By Bharath Ramaraj
A long while back, when Alastair Cook was just 15, former England batsman Keith Fletcher and his then coach had said about him, “Just about the best young cricketer I have ever seen…” When asked how far away is Cook from playing for England? He replied, “Perhaps half a season if things go well this winter.”
A few years later when Cook started to accrue mountains of runs in the Under-19 World Cup held in Bangladesh in 2003, he seemed destined to reach greatness. With a dash of bravado, he played rapier-like cuts and debonair pulls in that tournament, to give an inclination of what was to come. Days have turned into months and months into years. An entire decade has passed by since Cook topped the batting charts in Bangladesh. And the young prodigy Cook destined for success is about to play his 100th Test at the WACA. Keith Fletcher must be a proud man indeed.
If we turn the clock back in Cook’s career, over the years, he has shown that he is an epitome of serenity and poise at the crease. Who can forget him being called up at the age of just 21 as a replacement for Marcus Trescothick in 2006 in India, and Cook responding to the challenge of playing in alien conditions with a zen-masterly hundred in his very first Test at Nagpur. The touch of calm countenance and equanimousness he showcased in that match was something that one won’t expect from a debutant.
Actually, it seemed like every-time his detractors have found flaws in his game, Cook has given a fitting-riposte to them. Last time around in Australia, critics were baying for his blood and there were calls for him to be dropped. But they had to swallow a bitter-pill, as Cook grafted, grafted and still grafted his way to the pinnacle of success by accruing three centuries. The series against Australia in 2010-11 was an epochal-making moment of his career.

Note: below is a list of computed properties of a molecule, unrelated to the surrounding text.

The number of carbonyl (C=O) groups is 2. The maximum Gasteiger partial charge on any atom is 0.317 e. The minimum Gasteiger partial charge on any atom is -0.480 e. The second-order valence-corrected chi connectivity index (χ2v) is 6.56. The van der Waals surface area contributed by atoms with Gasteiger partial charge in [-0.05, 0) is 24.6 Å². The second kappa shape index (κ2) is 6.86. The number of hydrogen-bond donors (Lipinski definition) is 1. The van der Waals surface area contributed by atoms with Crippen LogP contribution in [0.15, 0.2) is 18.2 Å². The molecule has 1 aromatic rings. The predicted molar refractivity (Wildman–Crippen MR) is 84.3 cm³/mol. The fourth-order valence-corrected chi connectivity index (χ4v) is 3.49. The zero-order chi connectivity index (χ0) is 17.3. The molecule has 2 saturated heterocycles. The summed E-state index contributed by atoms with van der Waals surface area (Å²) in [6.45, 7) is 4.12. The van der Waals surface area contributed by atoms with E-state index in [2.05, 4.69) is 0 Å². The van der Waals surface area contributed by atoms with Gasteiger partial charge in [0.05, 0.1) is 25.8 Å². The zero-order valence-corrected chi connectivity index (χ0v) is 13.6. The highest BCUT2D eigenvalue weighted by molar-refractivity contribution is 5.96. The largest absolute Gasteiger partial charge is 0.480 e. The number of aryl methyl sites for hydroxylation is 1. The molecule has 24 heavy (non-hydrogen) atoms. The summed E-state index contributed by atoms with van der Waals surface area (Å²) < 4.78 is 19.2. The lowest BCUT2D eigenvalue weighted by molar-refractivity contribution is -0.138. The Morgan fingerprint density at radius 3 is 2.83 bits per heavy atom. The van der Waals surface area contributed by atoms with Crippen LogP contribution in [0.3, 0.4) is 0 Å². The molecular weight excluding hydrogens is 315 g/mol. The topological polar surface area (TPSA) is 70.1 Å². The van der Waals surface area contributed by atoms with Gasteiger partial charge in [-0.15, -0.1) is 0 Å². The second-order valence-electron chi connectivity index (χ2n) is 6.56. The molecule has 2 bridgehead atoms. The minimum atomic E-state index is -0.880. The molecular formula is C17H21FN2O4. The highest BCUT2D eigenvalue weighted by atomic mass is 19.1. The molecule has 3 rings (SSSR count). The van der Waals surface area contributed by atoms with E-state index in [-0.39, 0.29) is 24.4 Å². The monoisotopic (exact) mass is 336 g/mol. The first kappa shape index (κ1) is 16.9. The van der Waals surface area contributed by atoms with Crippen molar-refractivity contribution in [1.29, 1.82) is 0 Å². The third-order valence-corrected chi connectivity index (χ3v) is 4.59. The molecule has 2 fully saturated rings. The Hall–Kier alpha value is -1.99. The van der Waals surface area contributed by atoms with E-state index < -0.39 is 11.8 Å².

Further back in South Africa in 2009-10, question marks were raised about his technique, but on expected lines, he played a heart-stirring knock at Durban.
Last year, Cook led from the front in India and came out as a true winner against quality spinners. As other batsmen suspiciously looked at spinning tracks as though there were king cobras and common Indian kraits underneath, he came up with intrepid performances. He undoubtedly, played a major part in England achieving a historic Test series win in India for the first time in well over two decades.
Even in One-Day cricket, cricket pundits believed that he never had it in him to score quickly. However, in that format too, he has blazed his way to success.
Cook is a batsman who would never send the crowd into a tizzy with grace and grandeur. He is a workman-like player who waits for the bowlers to bowl to him. His bread and butter shots are the cut and the pull. Such is his unwavering concentration prowess that he can wait until the cows come home for the bowlers to bowl to his strengths.
The essence of his simple and straightforward batsmanship can be encapsulated by the way he played in India in 2012. When Indian spinners drew him forward, he would defend most of the times by taking a big front-foot stride. Once the spinners got tired, he would make most of the short deliveries bowled to him by playing his favourite shot — the cut. Only occasionally, he would dance down the wicket with twinkling footwork to hit the spinners mainly through the long-on region.
Playing 100 Tests is a monumental feat for any cricketer. It must feel like being on a magical flight to the outwardly high of the universe for any cricketer. Regardless of performances, to achieve such a monumental feat at the mere age of 28 is a rarity in international cricket. So, one can only salute Alastair Cook for his glittering achievement.
(Bharath Ramaraj, an MBA in marketing, eats, drinks and sleeps cricket. He has played at school and college-level, and now channelises his passion for the game by writing about it)
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